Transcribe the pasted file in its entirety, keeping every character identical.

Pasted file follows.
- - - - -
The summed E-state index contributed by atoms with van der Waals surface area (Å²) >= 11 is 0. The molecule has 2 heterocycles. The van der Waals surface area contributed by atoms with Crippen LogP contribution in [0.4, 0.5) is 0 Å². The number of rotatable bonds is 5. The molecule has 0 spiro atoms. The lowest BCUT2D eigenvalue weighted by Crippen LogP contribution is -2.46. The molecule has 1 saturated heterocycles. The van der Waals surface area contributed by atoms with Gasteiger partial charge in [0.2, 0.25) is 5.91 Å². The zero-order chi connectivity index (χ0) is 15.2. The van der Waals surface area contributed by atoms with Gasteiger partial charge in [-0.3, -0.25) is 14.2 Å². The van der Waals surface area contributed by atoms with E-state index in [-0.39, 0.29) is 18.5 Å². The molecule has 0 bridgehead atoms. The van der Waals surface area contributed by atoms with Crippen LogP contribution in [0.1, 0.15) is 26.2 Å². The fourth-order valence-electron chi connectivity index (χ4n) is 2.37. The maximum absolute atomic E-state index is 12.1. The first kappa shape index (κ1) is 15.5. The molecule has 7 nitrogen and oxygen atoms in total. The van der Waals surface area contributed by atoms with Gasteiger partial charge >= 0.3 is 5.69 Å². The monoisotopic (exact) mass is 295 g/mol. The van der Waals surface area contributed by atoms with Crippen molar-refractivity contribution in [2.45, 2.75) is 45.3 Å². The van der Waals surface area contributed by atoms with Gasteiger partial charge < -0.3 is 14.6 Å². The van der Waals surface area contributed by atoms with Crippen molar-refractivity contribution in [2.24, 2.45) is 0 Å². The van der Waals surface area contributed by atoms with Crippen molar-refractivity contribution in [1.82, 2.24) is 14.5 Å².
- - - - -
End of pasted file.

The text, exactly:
The summed E-state index contributed by atoms with van der Waals surface area (Å²) >= 11 is 0. The molecule has 2 heterocycles. The van der Waals surface area contributed by atoms with Crippen LogP contribution in [0.4, 0.5) is 0 Å². The number of rotatable bonds is 5. The molecule has 0 spiro atoms. The lowest BCUT2D eigenvalue weighted by Crippen LogP contribution is -2.46. The molecule has 1 saturated heterocycles. The van der Waals surface area contributed by atoms with Gasteiger partial charge in [0.2, 0.25) is 5.91 Å². The zero-order chi connectivity index (χ0) is 15.2. The van der Waals surface area contributed by atoms with Gasteiger partial charge in [-0.3, -0.25) is 14.2 Å². The van der Waals surface area contributed by atoms with E-state index in [-0.39, 0.29) is 18.5 Å². The molecule has 0 bridgehead atoms. The van der Waals surface area contributed by atoms with Crippen LogP contribution in [0.1, 0.15) is 26.2 Å². The fourth-order valence-electron chi connectivity index (χ4n) is 2.37. The maximum absolute atomic E-state index is 12.1. The first kappa shape index (κ1) is 15.5. The molecule has 7 nitrogen and oxygen atoms in total. The van der Waals surface area contributed by atoms with Gasteiger partial charge >= 0.3 is 5.69 Å². The monoisotopic (exact) mass is 295 g/mol. The van der Waals surface area contributed by atoms with Crippen molar-refractivity contribution in [2.45, 2.75) is 45.3 Å². The van der Waals surface area contributed by atoms with Gasteiger partial charge < -0.3 is 14.6 Å². The van der Waals surface area contributed by atoms with Crippen molar-refractivity contribution in [2.24, 2.45) is 0 Å². The van der Waals surface area contributed by atoms with Crippen molar-refractivity contribution in [1.82, 2.24) is 14.5 Å².